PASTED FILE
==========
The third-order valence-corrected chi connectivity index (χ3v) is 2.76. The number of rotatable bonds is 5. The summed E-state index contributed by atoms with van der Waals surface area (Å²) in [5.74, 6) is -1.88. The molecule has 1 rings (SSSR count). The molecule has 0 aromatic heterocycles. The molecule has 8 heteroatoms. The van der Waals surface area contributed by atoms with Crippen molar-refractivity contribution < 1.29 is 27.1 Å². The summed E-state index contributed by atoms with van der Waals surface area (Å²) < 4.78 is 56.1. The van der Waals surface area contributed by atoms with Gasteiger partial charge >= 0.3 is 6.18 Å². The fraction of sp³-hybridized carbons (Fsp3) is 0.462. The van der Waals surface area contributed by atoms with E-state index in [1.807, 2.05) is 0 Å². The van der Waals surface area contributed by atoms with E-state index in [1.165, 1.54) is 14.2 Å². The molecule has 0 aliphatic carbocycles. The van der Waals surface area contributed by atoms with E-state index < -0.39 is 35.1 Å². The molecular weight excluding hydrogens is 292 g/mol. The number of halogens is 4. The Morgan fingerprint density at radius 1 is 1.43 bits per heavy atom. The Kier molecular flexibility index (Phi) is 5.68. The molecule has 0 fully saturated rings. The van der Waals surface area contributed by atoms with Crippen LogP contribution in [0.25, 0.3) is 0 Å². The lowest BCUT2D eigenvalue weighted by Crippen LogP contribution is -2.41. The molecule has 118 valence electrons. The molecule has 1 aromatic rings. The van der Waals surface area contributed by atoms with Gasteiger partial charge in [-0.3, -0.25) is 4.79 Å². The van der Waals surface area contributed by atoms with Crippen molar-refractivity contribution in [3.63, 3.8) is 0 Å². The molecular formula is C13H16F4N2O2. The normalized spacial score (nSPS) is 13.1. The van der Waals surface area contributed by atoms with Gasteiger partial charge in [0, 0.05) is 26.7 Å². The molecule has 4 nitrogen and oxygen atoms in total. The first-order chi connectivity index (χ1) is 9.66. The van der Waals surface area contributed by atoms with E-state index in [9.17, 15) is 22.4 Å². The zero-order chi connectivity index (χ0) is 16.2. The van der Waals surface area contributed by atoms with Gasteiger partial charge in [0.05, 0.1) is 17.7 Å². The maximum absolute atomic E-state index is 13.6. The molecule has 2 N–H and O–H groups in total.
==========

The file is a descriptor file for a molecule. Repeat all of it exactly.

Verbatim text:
The third-order valence-corrected chi connectivity index (χ3v) is 2.76. The number of rotatable bonds is 5. The summed E-state index contributed by atoms with van der Waals surface area (Å²) in [5.74, 6) is -1.88. The molecule has 1 rings (SSSR count). The molecule has 0 aromatic heterocycles. The molecule has 8 heteroatoms. The van der Waals surface area contributed by atoms with Crippen molar-refractivity contribution < 1.29 is 27.1 Å². The summed E-state index contributed by atoms with van der Waals surface area (Å²) < 4.78 is 56.1. The van der Waals surface area contributed by atoms with Gasteiger partial charge >= 0.3 is 6.18 Å². The fraction of sp³-hybridized carbons (Fsp3) is 0.462. The van der Waals surface area contributed by atoms with E-state index in [1.807, 2.05) is 0 Å². The van der Waals surface area contributed by atoms with E-state index in [1.165, 1.54) is 14.2 Å². The molecule has 0 aliphatic carbocycles. The van der Waals surface area contributed by atoms with E-state index < -0.39 is 35.1 Å². The molecular weight excluding hydrogens is 292 g/mol. The number of halogens is 4. The Morgan fingerprint density at radius 1 is 1.43 bits per heavy atom. The Kier molecular flexibility index (Phi) is 5.68. The molecule has 0 fully saturated rings. The van der Waals surface area contributed by atoms with Crippen LogP contribution in [0.25, 0.3) is 0 Å². The lowest BCUT2D eigenvalue weighted by Crippen LogP contribution is -2.41. The molecule has 118 valence electrons. The molecule has 1 aromatic rings. The van der Waals surface area contributed by atoms with Gasteiger partial charge in [-0.3, -0.25) is 4.79 Å². The van der Waals surface area contributed by atoms with Crippen molar-refractivity contribution in [3.63, 3.8) is 0 Å². The molecular formula is C13H16F4N2O2. The normalized spacial score (nSPS) is 13.1. The van der Waals surface area contributed by atoms with Gasteiger partial charge in [0, 0.05) is 26.7 Å². The molecule has 4 nitrogen and oxygen atoms in total. The first-order chi connectivity index (χ1) is 9.66. The van der Waals surface area contributed by atoms with E-state index in [9.17, 15) is 22.4 Å². The zero-order chi connectivity index (χ0) is 16.2. The van der Waals surface area contributed by atoms with Gasteiger partial charge in [0.05, 0.1) is 17.7 Å². The maximum absolute atomic E-state index is 13.6. The molecule has 2 N–H and O–H groups in total.